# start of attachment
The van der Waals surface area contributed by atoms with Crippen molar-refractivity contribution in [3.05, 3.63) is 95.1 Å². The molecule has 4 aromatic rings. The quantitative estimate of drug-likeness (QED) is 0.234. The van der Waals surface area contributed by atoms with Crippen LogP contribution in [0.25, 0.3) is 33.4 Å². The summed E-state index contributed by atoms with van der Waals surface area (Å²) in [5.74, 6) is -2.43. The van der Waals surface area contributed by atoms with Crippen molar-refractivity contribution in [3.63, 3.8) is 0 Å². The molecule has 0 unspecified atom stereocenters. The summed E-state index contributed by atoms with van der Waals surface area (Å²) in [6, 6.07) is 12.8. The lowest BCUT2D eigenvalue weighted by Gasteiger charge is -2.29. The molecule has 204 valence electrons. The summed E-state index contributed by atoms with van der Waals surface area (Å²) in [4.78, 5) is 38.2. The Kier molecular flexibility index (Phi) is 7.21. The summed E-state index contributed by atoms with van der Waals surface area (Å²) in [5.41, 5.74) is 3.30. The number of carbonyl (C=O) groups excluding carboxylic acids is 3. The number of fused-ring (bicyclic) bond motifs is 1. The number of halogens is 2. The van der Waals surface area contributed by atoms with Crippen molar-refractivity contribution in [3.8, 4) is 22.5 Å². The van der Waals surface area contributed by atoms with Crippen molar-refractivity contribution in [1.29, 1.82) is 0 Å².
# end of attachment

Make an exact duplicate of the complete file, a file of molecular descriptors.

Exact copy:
The van der Waals surface area contributed by atoms with Crippen molar-refractivity contribution in [3.05, 3.63) is 95.1 Å². The molecule has 4 aromatic rings. The quantitative estimate of drug-likeness (QED) is 0.234. The van der Waals surface area contributed by atoms with Crippen LogP contribution in [0.25, 0.3) is 33.4 Å². The summed E-state index contributed by atoms with van der Waals surface area (Å²) in [5.74, 6) is -2.43. The van der Waals surface area contributed by atoms with Crippen molar-refractivity contribution in [3.63, 3.8) is 0 Å². The molecule has 0 unspecified atom stereocenters. The summed E-state index contributed by atoms with van der Waals surface area (Å²) in [6, 6.07) is 12.8. The lowest BCUT2D eigenvalue weighted by Gasteiger charge is -2.29. The molecule has 204 valence electrons. The summed E-state index contributed by atoms with van der Waals surface area (Å²) in [4.78, 5) is 38.2. The Kier molecular flexibility index (Phi) is 7.21. The summed E-state index contributed by atoms with van der Waals surface area (Å²) in [5.41, 5.74) is 3.30. The number of carbonyl (C=O) groups excluding carboxylic acids is 3. The number of fused-ring (bicyclic) bond motifs is 1. The number of halogens is 2. The van der Waals surface area contributed by atoms with Crippen molar-refractivity contribution in [3.8, 4) is 22.5 Å². The van der Waals surface area contributed by atoms with Crippen molar-refractivity contribution in [1.29, 1.82) is 0 Å².